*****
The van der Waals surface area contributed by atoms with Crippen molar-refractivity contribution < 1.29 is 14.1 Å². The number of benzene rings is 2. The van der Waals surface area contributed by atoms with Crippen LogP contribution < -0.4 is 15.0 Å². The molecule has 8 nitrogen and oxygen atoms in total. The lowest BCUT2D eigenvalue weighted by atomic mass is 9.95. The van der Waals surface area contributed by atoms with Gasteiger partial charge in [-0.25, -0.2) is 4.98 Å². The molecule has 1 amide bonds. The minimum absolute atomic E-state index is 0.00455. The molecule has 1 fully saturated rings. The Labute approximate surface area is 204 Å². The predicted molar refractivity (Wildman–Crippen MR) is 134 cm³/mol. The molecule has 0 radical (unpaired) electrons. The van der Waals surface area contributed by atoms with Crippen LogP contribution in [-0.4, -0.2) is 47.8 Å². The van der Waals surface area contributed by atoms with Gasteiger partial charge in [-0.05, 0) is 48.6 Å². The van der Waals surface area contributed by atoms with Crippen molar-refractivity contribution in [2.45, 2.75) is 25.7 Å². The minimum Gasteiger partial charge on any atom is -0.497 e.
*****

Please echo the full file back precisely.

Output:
The van der Waals surface area contributed by atoms with Crippen molar-refractivity contribution < 1.29 is 14.1 Å². The number of benzene rings is 2. The van der Waals surface area contributed by atoms with Crippen LogP contribution < -0.4 is 15.0 Å². The molecule has 8 nitrogen and oxygen atoms in total. The lowest BCUT2D eigenvalue weighted by atomic mass is 9.95. The van der Waals surface area contributed by atoms with Gasteiger partial charge in [-0.25, -0.2) is 4.98 Å². The molecule has 1 amide bonds. The minimum absolute atomic E-state index is 0.00455. The molecule has 1 fully saturated rings. The Labute approximate surface area is 204 Å². The predicted molar refractivity (Wildman–Crippen MR) is 134 cm³/mol. The molecule has 0 radical (unpaired) electrons. The van der Waals surface area contributed by atoms with Crippen LogP contribution in [-0.4, -0.2) is 47.8 Å². The van der Waals surface area contributed by atoms with Gasteiger partial charge in [-0.05, 0) is 48.6 Å². The van der Waals surface area contributed by atoms with Crippen molar-refractivity contribution in [2.45, 2.75) is 25.7 Å². The minimum Gasteiger partial charge on any atom is -0.497 e.